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What else but fresh egg pasta could have inaugurated this section? At the end of the day I am a pasta-land citizen and even though PASTA IS NOT ALL WE EAT, differently from what many foreigners think, it is undoubtedly the most important player of the Italian culinary culture. I think I won’t make a huge mistake if I say that every Italian family eats dried pasta at least once a day; pasta dishes are mainly served for lunch as they are incredibly easy to make and can be prepared between 12.30, when mamas get out of their offices or  go to pick up their kids from school, and 13.00 when papas come back from work and the meal is served. On the contrary fresh egg pasta is something made only for specific family meals and occasions; in my personal family experience the making of fresh pasta is related to sunday meals. When I was younger I used to love sleeping at my grandma’s on a saturday night and what I remember most vividly of those sunday mornings is walking into the kitchen around 9.00 am for breakfast and seeing my grandma bent over the pastry board, already half covered with tortellini, kneading more dough. Oh the beautiful smell of fresh pasta mixed with my grandma’s cold coffee is something that cannot be descried with words. I apologise, concision has never been my forte; let’s go back to this precious recipe and discover how to make sheets of pasta -also called phyllo dough-  in my grandma’s words typed in italics

Ingredients:  

  • 1 egg per serving/person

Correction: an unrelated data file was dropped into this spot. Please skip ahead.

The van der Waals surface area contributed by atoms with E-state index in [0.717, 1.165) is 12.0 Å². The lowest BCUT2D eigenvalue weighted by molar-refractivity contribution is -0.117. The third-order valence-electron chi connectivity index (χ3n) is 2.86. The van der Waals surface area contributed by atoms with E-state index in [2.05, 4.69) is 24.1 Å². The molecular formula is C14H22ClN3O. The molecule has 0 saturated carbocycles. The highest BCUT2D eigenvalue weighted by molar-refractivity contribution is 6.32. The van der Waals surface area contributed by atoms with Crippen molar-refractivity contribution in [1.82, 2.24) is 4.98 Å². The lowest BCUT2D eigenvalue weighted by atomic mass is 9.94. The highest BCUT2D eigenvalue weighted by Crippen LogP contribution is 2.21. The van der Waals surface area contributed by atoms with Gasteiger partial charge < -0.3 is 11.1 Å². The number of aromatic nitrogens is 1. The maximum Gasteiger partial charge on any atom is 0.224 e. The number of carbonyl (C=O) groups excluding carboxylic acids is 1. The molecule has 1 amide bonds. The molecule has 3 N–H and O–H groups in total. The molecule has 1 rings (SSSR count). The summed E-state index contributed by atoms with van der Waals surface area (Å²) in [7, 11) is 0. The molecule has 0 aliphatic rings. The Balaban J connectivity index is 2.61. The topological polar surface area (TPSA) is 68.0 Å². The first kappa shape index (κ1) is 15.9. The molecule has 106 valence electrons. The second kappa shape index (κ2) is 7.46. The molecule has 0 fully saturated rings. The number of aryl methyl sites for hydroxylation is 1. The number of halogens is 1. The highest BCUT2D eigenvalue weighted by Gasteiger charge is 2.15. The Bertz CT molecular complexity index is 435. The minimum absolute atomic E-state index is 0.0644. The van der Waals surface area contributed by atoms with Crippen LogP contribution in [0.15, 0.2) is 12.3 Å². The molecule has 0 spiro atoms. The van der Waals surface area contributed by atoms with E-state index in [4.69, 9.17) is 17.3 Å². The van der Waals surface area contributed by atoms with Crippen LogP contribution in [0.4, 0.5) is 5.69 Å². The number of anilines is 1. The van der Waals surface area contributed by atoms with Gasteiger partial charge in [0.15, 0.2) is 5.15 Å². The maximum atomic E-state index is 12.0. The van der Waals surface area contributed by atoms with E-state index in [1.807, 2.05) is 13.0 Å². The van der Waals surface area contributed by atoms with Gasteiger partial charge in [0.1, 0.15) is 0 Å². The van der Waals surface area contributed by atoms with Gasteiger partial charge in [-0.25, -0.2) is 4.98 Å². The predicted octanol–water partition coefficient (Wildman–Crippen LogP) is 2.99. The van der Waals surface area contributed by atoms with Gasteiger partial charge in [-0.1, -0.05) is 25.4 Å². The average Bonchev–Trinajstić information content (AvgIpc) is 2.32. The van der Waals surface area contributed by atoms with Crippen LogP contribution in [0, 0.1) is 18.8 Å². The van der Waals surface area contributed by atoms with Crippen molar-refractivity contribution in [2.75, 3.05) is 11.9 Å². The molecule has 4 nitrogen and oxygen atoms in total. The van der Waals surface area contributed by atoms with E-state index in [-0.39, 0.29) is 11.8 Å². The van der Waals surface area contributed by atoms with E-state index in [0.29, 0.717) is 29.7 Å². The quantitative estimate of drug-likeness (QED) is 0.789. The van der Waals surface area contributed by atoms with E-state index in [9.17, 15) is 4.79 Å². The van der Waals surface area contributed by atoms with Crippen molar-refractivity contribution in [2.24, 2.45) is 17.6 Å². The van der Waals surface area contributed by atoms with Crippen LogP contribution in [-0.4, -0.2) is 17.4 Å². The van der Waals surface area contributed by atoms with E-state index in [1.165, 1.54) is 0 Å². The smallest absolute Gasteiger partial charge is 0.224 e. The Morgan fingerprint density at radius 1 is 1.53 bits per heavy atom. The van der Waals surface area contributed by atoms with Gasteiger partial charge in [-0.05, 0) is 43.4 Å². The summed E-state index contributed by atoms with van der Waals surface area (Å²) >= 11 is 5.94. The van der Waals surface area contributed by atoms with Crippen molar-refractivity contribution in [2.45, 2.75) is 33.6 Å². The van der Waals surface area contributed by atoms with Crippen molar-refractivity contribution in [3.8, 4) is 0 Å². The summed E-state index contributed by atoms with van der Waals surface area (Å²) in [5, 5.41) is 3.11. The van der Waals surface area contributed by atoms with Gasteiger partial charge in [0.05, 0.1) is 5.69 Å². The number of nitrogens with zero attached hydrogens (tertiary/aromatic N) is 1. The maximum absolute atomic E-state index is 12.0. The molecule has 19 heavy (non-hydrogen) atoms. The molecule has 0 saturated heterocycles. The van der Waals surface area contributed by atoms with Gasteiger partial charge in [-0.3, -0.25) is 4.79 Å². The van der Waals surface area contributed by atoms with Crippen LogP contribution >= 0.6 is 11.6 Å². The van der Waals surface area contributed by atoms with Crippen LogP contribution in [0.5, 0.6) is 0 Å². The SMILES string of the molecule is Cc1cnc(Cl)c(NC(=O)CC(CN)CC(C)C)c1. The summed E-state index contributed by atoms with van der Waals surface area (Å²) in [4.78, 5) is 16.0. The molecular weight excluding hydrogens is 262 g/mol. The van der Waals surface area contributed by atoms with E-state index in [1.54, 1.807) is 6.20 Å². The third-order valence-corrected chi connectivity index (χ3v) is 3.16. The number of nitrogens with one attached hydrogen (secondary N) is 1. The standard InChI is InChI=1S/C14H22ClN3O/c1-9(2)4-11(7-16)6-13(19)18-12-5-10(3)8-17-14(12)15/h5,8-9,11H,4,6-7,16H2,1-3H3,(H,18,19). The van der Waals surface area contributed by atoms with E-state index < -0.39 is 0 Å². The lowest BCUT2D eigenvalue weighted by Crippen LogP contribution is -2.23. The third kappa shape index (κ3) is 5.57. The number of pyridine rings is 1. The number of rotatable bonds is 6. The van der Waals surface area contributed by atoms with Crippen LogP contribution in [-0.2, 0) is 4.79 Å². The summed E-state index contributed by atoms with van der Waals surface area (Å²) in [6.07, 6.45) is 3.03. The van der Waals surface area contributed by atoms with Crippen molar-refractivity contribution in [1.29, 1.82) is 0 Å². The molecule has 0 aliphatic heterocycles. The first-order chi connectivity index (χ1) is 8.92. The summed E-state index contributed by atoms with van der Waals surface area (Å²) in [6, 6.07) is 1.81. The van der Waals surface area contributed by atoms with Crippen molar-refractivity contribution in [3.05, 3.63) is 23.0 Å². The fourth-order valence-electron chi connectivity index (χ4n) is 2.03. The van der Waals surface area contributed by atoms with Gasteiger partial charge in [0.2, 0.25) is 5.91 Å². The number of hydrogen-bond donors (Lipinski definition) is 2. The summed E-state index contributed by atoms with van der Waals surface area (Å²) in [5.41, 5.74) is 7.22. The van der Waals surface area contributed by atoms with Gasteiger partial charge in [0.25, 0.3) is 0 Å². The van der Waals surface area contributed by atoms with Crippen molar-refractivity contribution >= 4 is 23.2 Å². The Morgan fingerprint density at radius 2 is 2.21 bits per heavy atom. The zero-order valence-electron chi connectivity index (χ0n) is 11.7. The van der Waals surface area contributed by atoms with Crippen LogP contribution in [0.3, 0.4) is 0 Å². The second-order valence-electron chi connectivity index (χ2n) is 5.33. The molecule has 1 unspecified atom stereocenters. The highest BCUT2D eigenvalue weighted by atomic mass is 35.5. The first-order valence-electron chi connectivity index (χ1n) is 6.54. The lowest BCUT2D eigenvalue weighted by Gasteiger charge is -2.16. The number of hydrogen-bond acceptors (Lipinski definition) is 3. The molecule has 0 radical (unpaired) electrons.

• 4 spoons of flours per each egg
  • salt
  • time
  • arms strength

Primarily, in order to make good pasta you need a wooden pastry board as only its roughness will give pasta a strong character; I don’t really understand what this means but if you don’t have one go and buy it before continue reading! Now, as showed in the pictures below, begin by making a fountain of flour with a deep wide crater where you will break and beat your eggs with a fork. Make sure to keep the flour piled as to contain eggs and  when the eggs have homogeneously mixed start bringing the flour little by little into the eggs. When the eggs have been completely absorbed by the flour it begins the most delicate phase of the pasta-making in which you have to literally beat the pasta with your hands as the pasta needs the heat of your palms. This is also the last moment in which the dough can be rectified by either adding water if the dough is too hard or flour if the dough is too soft. Immagine1-1

It took me a while to understand what beat the pasta meant. Essentially: place the palms of your hands on top of the dough, now pinch its edge with your fingertips and apply a perpendicular pressure with the bottom part of your hand, the one closest to the wrist, while you keep pinching the pasta. If that is too complicated or for some reasons you skipped geometry classes at school imagine to be fucking someone hard, and with your hands placed on its shoulders nerves you slide forward and backward as you are about to reach the orgasm.Immagine6-2Well if you manage to beat the pasta with the pre-orgasm intensity and pressure for about 20 minutes you are done; while if you get stucked or if you stop as you get tired it might take a bit longer but the pasta itself will tell you when it’s ready as the  dough will get hot in your hands and when cut in half it will show none or very little bubbles. Now place the pasta in a bowl, cling film it and leave it in the fridge for at least an hour before shaping it as you like.

Immagine3e-1What are you waiting for now?  BEAT IT BITCH.